When treating conditions related to the pelvic floor, I’ve come across many patients that have heard about kegels, but many are unclear why they are performing them and or how to correctly perform them. The following statements are very common:
“I heard about kegels online and I tried them, but it didn’t help my pain” or “I started doing kegels, but I don’t feel like I am doing them right.”
The common misconception is that doing kegels or “tightening” your pelvic floor muscles will decrease your pain, but this is not always the case. Pelvic floor muscle dysfunction can be broken down into two categories; overactive or underactive. Studies show that pelvic floor overactivity can cause pelvic pain and refer pain to other parts of the body.1 In this case, performing kegels would not be an appropriate treatment as the muscles are already in a contracted state. With overactive pelvic floor muscles, the focus is often down training and relaxation in order to decrease the tone of the muscles. This is important because the pelvic floor muscles (similar to all of the muscles throughout the body) need to be in an appropriate resting position to function efficiently. This happens to be midway between a contracted and relaxed state.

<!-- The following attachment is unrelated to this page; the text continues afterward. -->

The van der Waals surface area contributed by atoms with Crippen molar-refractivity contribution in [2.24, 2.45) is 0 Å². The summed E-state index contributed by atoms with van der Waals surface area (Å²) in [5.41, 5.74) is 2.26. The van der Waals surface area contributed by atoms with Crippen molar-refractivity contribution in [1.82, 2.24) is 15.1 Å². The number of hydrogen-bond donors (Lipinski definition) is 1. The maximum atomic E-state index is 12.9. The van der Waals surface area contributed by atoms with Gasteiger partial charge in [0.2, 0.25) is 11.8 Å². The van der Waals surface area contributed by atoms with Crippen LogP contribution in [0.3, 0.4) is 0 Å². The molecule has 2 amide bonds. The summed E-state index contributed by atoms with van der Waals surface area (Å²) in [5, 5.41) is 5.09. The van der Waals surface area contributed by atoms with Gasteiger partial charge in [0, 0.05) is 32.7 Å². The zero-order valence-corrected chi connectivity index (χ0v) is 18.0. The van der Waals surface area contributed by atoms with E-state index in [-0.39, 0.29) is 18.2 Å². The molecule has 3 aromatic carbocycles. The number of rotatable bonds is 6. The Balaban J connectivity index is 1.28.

In the case of pelvic muscle underactivity, symptoms of incontinence and decreased support of the abdominal organs may be experienced.1 Performing kegels is likely appropriate with underactivity in order to improve the strength of the muscles, therefore improving support and function. While these are two classifications of muscle dysfunction, it is best to have a physical therapist specializing in pelvic health complete an internal assessment of the pelvic floor musculature before performing kegels.
1. Bradley MH, Rawlins A, Brinker CA. Physical Therapy treatment of pelvic pain. Physical Medicine Rehabilitation Clinical N Am 2017; 28: 589-601.
Kim Micheletti, DPT